The state should require alternate route programs to exceed the admission requirements of traditional preparation programs while also being flexible to the needs of nontraditional candidates.
Illinois offers three alternate routes to certification: Alternative Certification, the Alternate Route to Certification and the Resident Teacher Certification Program.
Neither the Alternative Certification nor the Alternative Route to Teacher Certification programs requires candidates to demonstrate prior academic performance, such as a minimum GPA, as an entrance standard for the alternate route programs. The Resident Teacher Certification program requires that applicants have a minimum 3.0 GPA for admission.
All routes require candidates to pass a test of basic skills prior to admission. A subject-matter test is required for individuals to begin teaching in the classroom but not for initial entrance to the alternate route program.
Illinois also requires candidates to possess a minimum of five years' related work experience. Applicants planning to teach in Chicago public schools are exempt from the work-experience requirement. The Resident Teacher Certification program allows candidates to complete a year-long teacher preparation internship in lieu of the work-experience requirement.
Neither a major nor specific coursework is required; as a result there is no need for a test-out option.
105 ILCS 5/21-5b, 5c Administrative Code Section 25.442
Screen all candidates for academic ability.
Illinois is commended for requiring Resident Teacher-Illinois Teacher Corps program candidates to show evidence of above-average academic performance. The state should require that candidates to all of its alternate routes provide some evidence of good academic performance. The standard should be higher than what is required of traditional teacher candidates, such as a GPA of 2.75 or higher. Alternatively, the state could require one of the standardized tests of academic proficiency commonly used in higher education for graduate admissions, such as the GRE.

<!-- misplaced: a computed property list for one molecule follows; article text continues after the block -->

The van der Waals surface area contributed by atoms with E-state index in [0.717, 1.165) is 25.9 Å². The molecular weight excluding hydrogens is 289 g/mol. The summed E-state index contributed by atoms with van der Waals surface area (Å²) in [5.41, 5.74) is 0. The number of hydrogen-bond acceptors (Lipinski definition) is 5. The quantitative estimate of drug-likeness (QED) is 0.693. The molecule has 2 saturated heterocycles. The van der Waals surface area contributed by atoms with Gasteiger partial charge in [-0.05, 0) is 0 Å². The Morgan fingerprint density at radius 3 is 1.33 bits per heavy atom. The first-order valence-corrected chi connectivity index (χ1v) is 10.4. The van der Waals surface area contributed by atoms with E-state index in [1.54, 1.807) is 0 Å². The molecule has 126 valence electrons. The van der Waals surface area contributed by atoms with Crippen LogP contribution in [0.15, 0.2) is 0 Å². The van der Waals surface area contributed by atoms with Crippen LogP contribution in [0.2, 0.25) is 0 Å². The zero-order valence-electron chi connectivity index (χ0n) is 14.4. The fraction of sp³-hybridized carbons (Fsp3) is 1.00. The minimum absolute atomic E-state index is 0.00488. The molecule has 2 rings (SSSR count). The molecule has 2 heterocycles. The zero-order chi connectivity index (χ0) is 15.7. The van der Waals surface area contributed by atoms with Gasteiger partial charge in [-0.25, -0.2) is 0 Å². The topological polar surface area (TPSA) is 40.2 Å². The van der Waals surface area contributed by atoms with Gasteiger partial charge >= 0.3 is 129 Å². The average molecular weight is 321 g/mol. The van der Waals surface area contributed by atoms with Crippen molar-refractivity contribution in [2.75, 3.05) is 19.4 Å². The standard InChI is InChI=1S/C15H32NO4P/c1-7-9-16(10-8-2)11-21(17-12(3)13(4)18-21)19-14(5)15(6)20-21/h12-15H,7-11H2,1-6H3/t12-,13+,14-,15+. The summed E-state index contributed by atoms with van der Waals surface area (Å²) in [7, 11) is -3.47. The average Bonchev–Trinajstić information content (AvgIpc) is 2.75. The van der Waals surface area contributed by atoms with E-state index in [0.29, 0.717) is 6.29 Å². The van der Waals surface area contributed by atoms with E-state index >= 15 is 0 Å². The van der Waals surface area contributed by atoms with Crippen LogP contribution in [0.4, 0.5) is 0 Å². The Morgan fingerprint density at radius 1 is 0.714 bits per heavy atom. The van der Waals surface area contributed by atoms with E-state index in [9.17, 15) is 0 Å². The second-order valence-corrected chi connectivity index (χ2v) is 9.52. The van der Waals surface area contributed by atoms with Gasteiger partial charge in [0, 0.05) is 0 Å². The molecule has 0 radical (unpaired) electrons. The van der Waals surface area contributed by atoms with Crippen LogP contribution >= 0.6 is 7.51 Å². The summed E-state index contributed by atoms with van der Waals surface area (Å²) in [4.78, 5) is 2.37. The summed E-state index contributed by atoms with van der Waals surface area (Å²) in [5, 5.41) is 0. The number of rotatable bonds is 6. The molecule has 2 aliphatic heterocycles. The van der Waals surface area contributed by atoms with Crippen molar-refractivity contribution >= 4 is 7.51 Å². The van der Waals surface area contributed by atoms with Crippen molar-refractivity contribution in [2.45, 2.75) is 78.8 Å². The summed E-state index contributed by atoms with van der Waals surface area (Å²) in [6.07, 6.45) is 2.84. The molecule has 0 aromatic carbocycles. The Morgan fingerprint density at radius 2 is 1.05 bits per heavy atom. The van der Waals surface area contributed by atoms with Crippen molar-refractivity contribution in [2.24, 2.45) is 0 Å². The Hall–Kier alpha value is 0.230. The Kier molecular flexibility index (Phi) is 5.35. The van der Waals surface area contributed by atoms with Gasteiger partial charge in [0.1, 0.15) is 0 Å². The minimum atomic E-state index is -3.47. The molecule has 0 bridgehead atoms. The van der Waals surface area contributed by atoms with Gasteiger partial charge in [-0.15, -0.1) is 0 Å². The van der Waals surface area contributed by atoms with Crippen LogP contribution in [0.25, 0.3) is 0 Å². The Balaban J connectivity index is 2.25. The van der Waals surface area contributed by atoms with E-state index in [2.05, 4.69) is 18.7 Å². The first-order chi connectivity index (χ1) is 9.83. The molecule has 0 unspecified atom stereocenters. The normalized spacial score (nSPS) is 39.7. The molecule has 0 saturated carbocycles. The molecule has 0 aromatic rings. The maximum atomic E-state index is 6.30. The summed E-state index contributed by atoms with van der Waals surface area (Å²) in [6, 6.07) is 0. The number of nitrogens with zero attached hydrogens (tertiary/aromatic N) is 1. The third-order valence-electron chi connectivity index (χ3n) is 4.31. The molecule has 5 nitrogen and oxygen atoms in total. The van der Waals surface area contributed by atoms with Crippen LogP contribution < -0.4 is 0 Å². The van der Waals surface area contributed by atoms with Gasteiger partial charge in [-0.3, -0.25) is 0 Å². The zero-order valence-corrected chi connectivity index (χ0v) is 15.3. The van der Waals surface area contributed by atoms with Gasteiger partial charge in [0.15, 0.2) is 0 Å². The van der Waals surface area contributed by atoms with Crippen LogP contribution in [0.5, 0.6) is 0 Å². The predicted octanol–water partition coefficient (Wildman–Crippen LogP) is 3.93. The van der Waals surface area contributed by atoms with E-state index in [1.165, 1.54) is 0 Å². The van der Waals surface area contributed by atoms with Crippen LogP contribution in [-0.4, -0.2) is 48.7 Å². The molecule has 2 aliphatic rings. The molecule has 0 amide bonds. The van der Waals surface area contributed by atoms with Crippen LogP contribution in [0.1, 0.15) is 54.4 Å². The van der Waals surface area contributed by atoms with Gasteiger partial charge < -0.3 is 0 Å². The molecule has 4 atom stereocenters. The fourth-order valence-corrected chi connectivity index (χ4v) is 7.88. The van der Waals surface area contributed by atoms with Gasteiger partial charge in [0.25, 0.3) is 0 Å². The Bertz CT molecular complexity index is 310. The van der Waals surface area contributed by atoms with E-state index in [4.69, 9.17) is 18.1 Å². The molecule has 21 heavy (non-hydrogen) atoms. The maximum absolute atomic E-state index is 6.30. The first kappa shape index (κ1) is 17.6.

Consider flexibility in work-experience requirement.
The state should consider using a candidate's years of experience as a factor in the admission process rather than as a requirement for admission. Requiring a minimum number of years' work experience may disqualify potentially talented candidates unnecessarily. Recent graduates, who may demonstrate high academic ability and strong content knowledge but lack the minimum years of experience, would be needlessly excluded from the alternate route programs under this requirement. While the state attempts to provide an exemption for this requirement in the Resident Teacher Certification program, a year-long preparation internship may also dissuade nontraditional candidates from pursuing a career in teaching.
Eliminate basic skills test requirement.
The state's requirement that alternate route candidates pass a basic skills test is impractical and ineffectual. Basic skills tests measure minimum competency—essentially those skills that a person should have acquired in middle school—and are inappropriate for candidates who have already earned a bachelor's degree. Passage of a basic skills test provides no assurance that the candidate has the appropriate subject-matter knowledge needed for the classroom. The state should eliminate the basic skills test requirement or, at a minimum, accept the equivalent in SAT, ACT or GRE scores.
Illinois recognized the factual accuracy of NCTQ's analysis and noted that SB 1799, which proposes changes such that the state will have one alternate route with additional requirements, is pending.
NCTQ looks forward to reviewing the state's progress in future editions of the Yearbook.